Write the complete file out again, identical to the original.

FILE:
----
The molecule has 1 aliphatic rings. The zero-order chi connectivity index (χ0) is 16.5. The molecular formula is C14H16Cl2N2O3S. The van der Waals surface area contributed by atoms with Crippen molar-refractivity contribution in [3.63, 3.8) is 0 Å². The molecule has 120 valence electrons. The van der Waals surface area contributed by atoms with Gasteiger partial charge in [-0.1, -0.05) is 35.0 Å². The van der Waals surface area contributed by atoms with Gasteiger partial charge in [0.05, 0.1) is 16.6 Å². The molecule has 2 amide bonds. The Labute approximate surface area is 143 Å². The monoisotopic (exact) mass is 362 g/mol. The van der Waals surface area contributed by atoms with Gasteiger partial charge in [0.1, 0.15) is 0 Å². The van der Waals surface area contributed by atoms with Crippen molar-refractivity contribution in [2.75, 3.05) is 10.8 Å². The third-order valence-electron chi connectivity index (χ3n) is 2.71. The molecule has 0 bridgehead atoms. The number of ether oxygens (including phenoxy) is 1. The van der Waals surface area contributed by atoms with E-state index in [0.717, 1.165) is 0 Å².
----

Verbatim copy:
The molecule has 1 aliphatic rings. The zero-order chi connectivity index (χ0) is 16.5. The molecular formula is C14H16Cl2N2O3S. The van der Waals surface area contributed by atoms with Crippen molar-refractivity contribution in [3.63, 3.8) is 0 Å². The molecule has 120 valence electrons. The van der Waals surface area contributed by atoms with Gasteiger partial charge in [-0.1, -0.05) is 35.0 Å². The van der Waals surface area contributed by atoms with Gasteiger partial charge in [0.05, 0.1) is 16.6 Å². The molecule has 2 amide bonds. The Labute approximate surface area is 143 Å². The monoisotopic (exact) mass is 362 g/mol. The van der Waals surface area contributed by atoms with Gasteiger partial charge in [0.1, 0.15) is 0 Å². The van der Waals surface area contributed by atoms with Crippen molar-refractivity contribution in [2.75, 3.05) is 10.8 Å². The third-order valence-electron chi connectivity index (χ3n) is 2.71. The molecule has 0 bridgehead atoms. The number of ether oxygens (including phenoxy) is 1. The van der Waals surface area contributed by atoms with E-state index in [0.717, 1.165) is 0 Å².